Ink Slingers & Linguaphiles: Celebrating 15 Years of Van Slam

Close-up of photo from "Poetry in Promotion", Vancouver Magazine, September 1996, page 9, courtesy of S.R. Duncan.

Part One: 1996–2001

"We love our slam, the wacko oddballs that show up. I've seen things on a Vancouver slam stage that I've never seen at a national level. Vancouver has the reputation of consistently sending the oddest team to the National Slam."

    – Cass King in
The Vancouver Sun, January 16th, 1999

The early and mid-nineties in Vancouver did not suffer from a lack of poetry readings. Pick up an old copy of VERB, an insert of the now-defunct Terminal City weekly paper, and you’d notice that nearly every day of the month had a poetry event. The Malcolm Lowry Room at the North Burnaby Inn was presenting poetry one doorway away from a strip club, Ralph Alfonso was playing his beat-styled grooves at Black Sheep Books, jazz and poetry were jiving together at The Glass Slipper, and so on. The list of open mics was long, and covered every part of the city. Grunge music and the legacy of Vancouver’s vibrant ‘80s punk scene had reinvigorated Vancouver with a DIY attitude, which, in poetry, translated into a surge of open stages, poetry zines, and music-poetry jam sessions. But one thing Vancouver did not have at that time was a poetry slam.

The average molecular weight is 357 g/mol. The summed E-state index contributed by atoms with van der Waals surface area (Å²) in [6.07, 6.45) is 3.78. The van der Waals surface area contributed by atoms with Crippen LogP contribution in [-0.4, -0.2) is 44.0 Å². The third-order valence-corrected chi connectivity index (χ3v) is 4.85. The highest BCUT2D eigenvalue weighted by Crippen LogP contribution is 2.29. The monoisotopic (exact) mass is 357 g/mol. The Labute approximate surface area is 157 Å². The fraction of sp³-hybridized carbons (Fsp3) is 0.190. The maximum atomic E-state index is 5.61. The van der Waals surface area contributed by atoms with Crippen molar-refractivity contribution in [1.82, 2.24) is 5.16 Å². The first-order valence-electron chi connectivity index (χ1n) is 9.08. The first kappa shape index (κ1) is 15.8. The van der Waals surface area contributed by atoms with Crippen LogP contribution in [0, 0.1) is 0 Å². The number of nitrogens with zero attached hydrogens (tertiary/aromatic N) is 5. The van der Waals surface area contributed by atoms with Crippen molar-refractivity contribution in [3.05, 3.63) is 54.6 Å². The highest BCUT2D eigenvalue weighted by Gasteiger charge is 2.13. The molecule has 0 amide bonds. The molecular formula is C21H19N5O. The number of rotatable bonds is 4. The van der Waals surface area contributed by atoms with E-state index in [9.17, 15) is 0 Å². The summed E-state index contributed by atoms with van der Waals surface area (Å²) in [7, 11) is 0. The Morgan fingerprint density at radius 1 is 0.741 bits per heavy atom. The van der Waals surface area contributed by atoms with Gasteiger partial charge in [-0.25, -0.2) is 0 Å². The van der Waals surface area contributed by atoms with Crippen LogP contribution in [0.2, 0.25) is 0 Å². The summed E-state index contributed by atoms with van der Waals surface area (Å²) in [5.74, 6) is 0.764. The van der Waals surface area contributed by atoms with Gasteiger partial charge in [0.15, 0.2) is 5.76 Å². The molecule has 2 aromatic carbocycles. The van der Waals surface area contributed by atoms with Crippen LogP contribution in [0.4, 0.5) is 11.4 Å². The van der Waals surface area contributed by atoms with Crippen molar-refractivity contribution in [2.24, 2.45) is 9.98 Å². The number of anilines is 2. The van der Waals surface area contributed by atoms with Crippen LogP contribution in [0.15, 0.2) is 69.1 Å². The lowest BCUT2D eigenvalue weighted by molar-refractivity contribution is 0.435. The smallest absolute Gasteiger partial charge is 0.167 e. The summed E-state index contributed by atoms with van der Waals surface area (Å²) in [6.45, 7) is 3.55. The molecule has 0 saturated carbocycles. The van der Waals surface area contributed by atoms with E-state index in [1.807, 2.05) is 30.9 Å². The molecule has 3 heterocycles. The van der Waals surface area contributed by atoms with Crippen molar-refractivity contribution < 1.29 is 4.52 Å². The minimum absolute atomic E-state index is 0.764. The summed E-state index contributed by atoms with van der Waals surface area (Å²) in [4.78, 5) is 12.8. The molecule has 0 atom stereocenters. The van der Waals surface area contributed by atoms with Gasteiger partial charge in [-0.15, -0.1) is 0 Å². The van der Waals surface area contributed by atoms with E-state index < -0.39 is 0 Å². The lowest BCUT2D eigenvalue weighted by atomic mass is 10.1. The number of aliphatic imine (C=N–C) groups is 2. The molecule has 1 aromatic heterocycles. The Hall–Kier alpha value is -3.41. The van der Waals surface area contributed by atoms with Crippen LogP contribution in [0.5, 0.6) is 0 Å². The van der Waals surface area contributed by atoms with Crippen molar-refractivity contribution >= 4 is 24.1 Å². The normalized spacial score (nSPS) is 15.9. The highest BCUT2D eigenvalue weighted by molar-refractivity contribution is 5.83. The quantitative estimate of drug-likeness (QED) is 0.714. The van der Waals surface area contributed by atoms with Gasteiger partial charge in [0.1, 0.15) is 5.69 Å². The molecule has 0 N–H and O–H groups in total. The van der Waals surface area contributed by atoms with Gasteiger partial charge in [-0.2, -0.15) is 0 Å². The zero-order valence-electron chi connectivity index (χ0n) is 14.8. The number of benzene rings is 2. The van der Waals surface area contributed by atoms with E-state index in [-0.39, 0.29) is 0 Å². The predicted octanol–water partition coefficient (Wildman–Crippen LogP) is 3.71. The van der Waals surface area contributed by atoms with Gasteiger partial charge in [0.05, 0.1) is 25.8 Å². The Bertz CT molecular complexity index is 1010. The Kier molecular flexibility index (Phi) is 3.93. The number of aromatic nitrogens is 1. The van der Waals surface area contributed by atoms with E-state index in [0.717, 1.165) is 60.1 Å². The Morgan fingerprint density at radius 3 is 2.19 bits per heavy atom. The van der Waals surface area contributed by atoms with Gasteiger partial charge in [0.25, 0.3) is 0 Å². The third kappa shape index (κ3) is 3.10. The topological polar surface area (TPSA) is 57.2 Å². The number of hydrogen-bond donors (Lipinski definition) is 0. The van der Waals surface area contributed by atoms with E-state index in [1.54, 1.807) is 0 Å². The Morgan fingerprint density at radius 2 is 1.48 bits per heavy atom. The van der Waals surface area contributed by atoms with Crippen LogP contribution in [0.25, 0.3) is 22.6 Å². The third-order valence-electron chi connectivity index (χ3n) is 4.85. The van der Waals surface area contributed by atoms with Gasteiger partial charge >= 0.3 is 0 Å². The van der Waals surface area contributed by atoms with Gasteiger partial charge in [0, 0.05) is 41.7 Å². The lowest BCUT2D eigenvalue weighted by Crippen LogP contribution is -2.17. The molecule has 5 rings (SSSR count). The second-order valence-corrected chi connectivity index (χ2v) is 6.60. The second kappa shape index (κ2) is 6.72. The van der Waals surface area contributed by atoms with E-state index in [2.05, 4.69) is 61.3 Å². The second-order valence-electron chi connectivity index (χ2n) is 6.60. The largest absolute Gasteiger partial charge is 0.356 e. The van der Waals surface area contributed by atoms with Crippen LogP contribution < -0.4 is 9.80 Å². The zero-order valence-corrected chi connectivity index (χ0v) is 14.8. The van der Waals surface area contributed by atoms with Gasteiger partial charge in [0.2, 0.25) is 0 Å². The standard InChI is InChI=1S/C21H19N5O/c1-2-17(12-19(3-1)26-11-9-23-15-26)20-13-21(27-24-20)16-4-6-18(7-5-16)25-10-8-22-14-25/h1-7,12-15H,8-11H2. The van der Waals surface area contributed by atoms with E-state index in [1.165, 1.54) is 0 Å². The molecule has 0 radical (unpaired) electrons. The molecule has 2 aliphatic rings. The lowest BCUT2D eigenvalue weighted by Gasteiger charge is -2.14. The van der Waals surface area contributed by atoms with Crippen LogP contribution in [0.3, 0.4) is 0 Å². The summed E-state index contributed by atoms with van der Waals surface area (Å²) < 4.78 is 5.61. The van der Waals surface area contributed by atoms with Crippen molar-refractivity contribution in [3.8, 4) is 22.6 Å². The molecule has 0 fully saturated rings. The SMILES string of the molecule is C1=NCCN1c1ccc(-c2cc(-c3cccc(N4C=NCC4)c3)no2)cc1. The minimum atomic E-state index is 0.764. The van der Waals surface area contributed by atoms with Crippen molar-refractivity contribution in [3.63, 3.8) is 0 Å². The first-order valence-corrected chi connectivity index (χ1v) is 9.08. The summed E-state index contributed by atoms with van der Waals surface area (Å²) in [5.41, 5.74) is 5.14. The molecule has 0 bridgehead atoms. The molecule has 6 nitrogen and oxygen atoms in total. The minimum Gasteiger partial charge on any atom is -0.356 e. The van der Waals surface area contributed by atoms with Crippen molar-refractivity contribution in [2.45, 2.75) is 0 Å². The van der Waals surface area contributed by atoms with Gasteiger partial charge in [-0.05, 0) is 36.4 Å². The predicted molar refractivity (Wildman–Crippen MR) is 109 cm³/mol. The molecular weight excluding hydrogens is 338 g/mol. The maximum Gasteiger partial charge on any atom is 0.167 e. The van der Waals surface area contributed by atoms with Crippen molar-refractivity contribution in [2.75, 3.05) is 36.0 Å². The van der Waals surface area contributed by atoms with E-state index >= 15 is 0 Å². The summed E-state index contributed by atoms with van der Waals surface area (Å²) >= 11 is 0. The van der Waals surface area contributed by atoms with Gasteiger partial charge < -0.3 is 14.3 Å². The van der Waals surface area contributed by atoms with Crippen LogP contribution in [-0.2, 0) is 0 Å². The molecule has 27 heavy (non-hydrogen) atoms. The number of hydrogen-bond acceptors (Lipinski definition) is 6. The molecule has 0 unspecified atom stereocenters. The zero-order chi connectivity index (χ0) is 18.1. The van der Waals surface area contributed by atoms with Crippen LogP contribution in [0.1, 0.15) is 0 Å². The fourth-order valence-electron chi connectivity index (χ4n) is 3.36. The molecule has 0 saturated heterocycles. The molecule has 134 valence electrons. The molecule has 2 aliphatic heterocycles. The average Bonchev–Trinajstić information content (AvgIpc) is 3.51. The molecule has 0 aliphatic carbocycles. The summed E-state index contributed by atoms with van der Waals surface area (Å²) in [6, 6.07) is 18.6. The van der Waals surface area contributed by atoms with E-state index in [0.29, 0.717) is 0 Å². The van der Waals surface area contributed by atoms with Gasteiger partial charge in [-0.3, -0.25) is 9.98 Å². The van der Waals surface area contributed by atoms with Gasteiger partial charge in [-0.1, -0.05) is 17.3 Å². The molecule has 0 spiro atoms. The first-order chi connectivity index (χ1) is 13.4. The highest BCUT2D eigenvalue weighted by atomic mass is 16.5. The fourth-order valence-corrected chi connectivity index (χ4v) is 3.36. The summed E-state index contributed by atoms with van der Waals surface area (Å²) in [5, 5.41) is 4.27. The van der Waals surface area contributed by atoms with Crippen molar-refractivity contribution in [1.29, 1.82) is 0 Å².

Justin McGrail had already seen the first wave of poetry slams in Canada during his years in Montreal – and had not been impressed. He avoided the Montreal slam scene of the early nineties, working instead in spoken word collaborations such as Fluffy Pagan Echoes. By November 1995, McGrail had moved to Vancouver, and was helping out on VERB. He received a call from his friend who was organizing the next National Poetry Slam in Portland, Oregon, and was invited to bring down a slam team from Vancouver. McGrail had a feeling that – although he wasn’t a fan of the Montreal slam – in Vancouver, they could make it different. Here, he hoped, they could make it something fun.

The organizers McGrail brought together were already running poetry shows across the city. Graham Olds organized readings and jams at La Quena Coffeehouse, including Howling Full Moon; James McAuliffe helped organize a number of shows including one called Slaughterhouse at The Ashé Gallery, a former abattoir in the downtown eastside; and Tom Snyders ran the legendary Tongue of the Slip at The Glass Slipper. They all met with McGrail at the Bavarian Café in late ’95 to discuss the idea of slam. Snyders wished them the best, but decided he didn’t want to be a part of it. McAuliffe offered to take on the role of Slam Master and lead organizer. Olds was wary of slam, and its affiliation at that time with MTV; still, he signed on to create the Vancouver SLAM Poetry Association that gathered together volunteers, and helped create a sense of community.

This core group of organizers – McAuliffe, Olds and McGrail – had to find a format to determine the first-ever Vancouver Poetry Slam team. It had to be open to all, in line with the democratic principles to slam, but it also had to happen quickly, so that the four individuals chosen could have time to gel as a team for the National Poetry Slam (NPS)  that summer. They decided to hold four poetry slams, at various venues in early 1996. The winner of each slam would automatically make the team. It was a simple and transparent process that could be easily understood by a community that was unsure about the premise of competitive poetry and unaccustomed to the format and rules of slam.